With Kanrocksas and Lollapalooza running on the same weekend, we decided to drive the extra few hours for Kansas City rather than Chicago to see similar artists in a more intimate setting. We think we made the right choice as the first year event was in its infancy in terms of fan turnout but the logistics and infrastructure of the event were nothing short of a masterpiece.
Kansas Speedway boasts a 1.5 mile triangular oval with enough space that it could comfortably host a professional baseball stadium and football stadium within its interior infield. Chris Fritz has been managing and producing concerts since he was a teenager and foresaw the scale that could be achieved in a venue such as this. One of the most redeeming qualities of the Speedway was its pre-existing framework that was already in place to host a large number of fans: plumbing and permanent toilets; physical, air-conditioned, structures within the infield that could house site management, media, and emergency personnel; grass surfaces for the fans and paved surfaces for temporary services; and a very large grandstand with permanent seating that not only gave a respite from standing but also provided necessary shade in the afternoon. For those who didn’t mind sitting on a paved surface, the track itself has a natural incline and many fans chose this location during the headline sets of Eminem (Friday) and Muse (Saturday) to absorb the sights and sounds; and whatever else they might have gotten into the venue.
Three stages and a tented dance area shared the infield with a series of activities designed by Art Director John Bukaty. Individual risers (think large crates) dotted the area for animated dancers and a large wall was constructed for master artists to create paintings inspired by the live music. Tents of varied shapes provided shade and misting stations. For those who wanted more than just mist, or an in-promptu shower for the campers, there was a designated rain tent. Water filling stations flowed non-stop and could be found within the main grandstand and at the center of the infield. Our personal favorite addition to the venue were the roughly one dozen local food trucks which provided tried-and-true food specialties that ranged from gourmet meatball sandwiches (Italian with shaved Parmesan and basil oil or spicy Thai with an Asian slaw) to vegetarian gyros (curried chickpeas and roasted vegetables with feta and tzatziki sauce on a pita) to fresh bakery food and gourmet coffee; and all at prices that were a reasonable $3-7. The food trucks were in addition to the typical, and numerous, beer and food kiosks that one would expect. Liquid refreshment was never more than a few feet away as individuals with coolers stocked with beer and water were everywhere.
Josh Hunt of Mammoth Entertainment put together a stellar first year lineup, that went well beyond Eminem and Muse, with a diverse spread of talent. The Black Keys impressed with their Akron-based, garage-produced, blues inspired rock. Les Claypool of Primus gave yet another mind blowing display of bass-centric funk metal. Cage the Elephant, A Perfect Circle, and Flogging Molly got the overheated crowd moving despite the temperatures and humidity. Regardless of your musical preference, The Flaming Lips always entertain with their carnival-on-crack atmosphere. Much of the lineup were also on the 2011 Lollapalooza bill–it was marketing genius to tag along with a firmly established festival to siphon talent on the same weekend. If there is a 2012 Kanrocksas (we hope to see it announced next year), we would bet that it runs the first weekend weekend of August.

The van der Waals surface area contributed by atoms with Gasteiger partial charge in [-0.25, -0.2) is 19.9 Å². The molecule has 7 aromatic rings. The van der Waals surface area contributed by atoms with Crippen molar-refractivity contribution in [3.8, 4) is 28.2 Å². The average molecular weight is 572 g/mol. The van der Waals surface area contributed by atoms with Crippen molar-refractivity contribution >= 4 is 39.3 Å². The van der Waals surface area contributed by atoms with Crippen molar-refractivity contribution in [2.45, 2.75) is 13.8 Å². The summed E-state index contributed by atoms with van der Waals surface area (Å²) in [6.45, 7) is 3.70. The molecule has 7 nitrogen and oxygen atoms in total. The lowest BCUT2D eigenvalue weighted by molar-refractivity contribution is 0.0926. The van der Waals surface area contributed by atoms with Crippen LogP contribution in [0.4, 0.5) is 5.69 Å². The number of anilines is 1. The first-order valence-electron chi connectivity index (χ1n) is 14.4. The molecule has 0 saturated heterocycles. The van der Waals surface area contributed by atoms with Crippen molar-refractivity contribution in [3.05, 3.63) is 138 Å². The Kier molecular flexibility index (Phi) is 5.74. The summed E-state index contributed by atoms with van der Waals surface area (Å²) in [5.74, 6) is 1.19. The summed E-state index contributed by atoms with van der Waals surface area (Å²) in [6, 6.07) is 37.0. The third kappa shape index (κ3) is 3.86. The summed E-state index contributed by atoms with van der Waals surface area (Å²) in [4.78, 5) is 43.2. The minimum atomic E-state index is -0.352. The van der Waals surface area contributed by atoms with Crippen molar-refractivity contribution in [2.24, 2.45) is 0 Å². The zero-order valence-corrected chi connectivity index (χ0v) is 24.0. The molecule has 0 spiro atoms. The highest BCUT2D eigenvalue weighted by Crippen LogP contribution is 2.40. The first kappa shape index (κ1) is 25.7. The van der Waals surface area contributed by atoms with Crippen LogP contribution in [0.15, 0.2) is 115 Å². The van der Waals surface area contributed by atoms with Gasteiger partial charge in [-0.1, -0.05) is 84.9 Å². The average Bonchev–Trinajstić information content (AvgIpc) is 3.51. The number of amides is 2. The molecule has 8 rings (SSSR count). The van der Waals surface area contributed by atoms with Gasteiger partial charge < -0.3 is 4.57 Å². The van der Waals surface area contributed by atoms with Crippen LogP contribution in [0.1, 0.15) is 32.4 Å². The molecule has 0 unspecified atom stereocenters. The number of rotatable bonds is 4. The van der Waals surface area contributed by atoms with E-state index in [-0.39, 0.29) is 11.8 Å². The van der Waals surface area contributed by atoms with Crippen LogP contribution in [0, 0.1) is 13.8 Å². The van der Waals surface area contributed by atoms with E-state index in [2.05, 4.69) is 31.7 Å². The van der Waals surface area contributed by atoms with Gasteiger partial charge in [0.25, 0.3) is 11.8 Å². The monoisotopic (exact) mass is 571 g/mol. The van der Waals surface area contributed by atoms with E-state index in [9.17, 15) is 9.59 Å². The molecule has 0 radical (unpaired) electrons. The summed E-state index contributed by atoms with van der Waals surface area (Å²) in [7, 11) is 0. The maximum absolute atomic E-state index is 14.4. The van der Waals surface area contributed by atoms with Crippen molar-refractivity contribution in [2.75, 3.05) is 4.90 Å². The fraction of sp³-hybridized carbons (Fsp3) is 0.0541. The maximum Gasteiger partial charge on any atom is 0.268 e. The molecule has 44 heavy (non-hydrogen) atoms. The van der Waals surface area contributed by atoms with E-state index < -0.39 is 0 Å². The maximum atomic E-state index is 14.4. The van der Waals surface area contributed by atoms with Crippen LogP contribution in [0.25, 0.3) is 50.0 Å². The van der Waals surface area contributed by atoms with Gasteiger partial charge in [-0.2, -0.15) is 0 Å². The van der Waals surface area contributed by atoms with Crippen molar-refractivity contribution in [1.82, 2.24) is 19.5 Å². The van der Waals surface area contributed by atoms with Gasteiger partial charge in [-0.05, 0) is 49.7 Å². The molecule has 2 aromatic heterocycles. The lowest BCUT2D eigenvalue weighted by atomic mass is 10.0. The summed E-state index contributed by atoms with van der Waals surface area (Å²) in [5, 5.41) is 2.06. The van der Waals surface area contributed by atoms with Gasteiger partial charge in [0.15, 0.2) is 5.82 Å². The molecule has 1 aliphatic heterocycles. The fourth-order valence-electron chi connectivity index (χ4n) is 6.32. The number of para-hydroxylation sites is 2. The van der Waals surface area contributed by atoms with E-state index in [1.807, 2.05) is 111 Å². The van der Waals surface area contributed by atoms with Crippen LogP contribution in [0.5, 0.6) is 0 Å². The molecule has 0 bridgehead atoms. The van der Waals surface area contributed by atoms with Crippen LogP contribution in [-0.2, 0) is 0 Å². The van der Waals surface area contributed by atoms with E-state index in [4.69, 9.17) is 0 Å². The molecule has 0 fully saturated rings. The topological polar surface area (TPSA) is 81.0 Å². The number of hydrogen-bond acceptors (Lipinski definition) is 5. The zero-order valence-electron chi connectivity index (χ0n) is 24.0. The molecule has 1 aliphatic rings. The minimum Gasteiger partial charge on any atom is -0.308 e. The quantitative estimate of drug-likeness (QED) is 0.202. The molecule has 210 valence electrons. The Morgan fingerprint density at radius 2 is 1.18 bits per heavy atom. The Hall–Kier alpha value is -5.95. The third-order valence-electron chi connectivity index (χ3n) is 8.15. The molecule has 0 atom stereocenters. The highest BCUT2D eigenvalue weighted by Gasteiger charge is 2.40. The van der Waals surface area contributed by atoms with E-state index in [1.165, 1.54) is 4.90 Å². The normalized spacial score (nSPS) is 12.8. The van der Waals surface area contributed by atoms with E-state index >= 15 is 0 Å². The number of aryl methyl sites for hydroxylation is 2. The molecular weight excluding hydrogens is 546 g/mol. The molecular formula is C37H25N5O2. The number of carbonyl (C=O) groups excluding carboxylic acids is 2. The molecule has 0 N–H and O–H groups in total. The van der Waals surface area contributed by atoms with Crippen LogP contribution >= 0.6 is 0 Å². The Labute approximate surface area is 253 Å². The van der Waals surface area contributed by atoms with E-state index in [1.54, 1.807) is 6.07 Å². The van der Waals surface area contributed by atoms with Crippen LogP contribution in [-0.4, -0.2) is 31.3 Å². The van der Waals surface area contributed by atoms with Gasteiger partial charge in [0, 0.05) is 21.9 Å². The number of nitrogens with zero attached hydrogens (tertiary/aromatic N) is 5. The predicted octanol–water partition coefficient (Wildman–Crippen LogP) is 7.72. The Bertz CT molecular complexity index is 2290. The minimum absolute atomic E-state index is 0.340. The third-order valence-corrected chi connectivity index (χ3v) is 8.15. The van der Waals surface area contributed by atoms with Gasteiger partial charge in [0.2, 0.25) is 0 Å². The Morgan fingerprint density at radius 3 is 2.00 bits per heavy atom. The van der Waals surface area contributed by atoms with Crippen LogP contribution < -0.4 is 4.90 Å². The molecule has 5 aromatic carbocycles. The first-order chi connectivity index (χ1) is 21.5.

Kid Cudi, coming off a great set at Dave Matthews Band Caravan, is an up-and-coming star and not to be missed. Ween’s quirky, albeit short compared to their typical 3-hour performance, was fun and the most diverse on the weekend as they shifted between jam band, psychedelic, and classic rock. We weren’t able to see Bassnectar but didn’t need to, he was impressive from across the venue.
The Arctic Monkeys had the most unenviable slot on the weekend as they played the main stage under the brutal sunlight on Friday. It was a task that they pulled off without falter. Fitz and the Tantrums had to work under similar conditions, with much less energy, and were not above complaining about the heat.
We did not get to catch every act, and barely had any time to spend in the Critical Mass dance tent, but we did walk away impressed by all that we covered. D12 had the weakest performance that we saw (marred by a 20-minute delay).
Speedways have been successfully hosting concerts for years, Altamont’s 1969 tragedy not included. Altamont had roughly ten times the crowd as Kanrocksas did this past weekend at Kansas Speedway (300,000 versus around 30,000); however, Altamont did not have nearly the infrastructure that made the first ever Kanrocksas a success for the fans even though it might not have been a profitable event. It was rumored that the head of Michigan Speedway flew in to sneak a glimpse at what could be the future of festival shows. After spending the weekend in Kansas City, we cannot wait to see what Kanrocksas has in store for 2012.
Head over to The Dead Hub for in depth concert reviews and more photos.
Gear Used for this Shoot
- Canon EOS 5D Mark II body
- Canon 70-200mm f/2.8 L II IS USM Lens
- Black Rapid Double Strap
- Think Tank Speed Freak V2.0 Waist Pack
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